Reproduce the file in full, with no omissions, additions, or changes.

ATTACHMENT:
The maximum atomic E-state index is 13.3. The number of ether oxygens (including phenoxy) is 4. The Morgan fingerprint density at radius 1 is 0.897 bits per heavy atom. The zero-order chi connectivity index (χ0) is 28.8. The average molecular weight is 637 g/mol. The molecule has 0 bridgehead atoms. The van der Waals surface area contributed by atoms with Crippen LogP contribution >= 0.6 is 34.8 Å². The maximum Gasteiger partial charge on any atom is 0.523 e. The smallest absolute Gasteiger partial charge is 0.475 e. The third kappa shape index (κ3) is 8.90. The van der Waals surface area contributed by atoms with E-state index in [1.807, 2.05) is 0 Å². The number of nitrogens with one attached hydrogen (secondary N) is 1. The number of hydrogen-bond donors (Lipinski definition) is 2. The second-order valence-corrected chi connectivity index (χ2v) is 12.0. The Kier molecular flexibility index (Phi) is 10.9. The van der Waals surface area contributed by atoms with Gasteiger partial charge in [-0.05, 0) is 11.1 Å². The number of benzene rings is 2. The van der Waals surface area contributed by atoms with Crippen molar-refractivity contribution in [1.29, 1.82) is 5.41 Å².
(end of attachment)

The maximum atomic E-state index is 13.3. The number of ether oxygens (including phenoxy) is 4. The Morgan fingerprint density at radius 1 is 0.897 bits per heavy atom. The zero-order chi connectivity index (χ0) is 28.8. The average molecular weight is 637 g/mol. The molecule has 0 bridgehead atoms. The van der Waals surface area contributed by atoms with Crippen LogP contribution >= 0.6 is 34.8 Å². The maximum Gasteiger partial charge on any atom is 0.523 e. The smallest absolute Gasteiger partial charge is 0.475 e. The third kappa shape index (κ3) is 8.90. The van der Waals surface area contributed by atoms with E-state index in [1.807, 2.05) is 0 Å². The number of nitrogens with one attached hydrogen (secondary N) is 1. The number of hydrogen-bond donors (Lipinski definition) is 2. The second-order valence-corrected chi connectivity index (χ2v) is 12.0. The Kier molecular flexibility index (Phi) is 10.9. The van der Waals surface area contributed by atoms with Gasteiger partial charge in [-0.05, 0) is 11.1 Å². The number of benzene rings is 2. The van der Waals surface area contributed by atoms with Crippen molar-refractivity contribution in [1.29, 1.82) is 5.41 Å².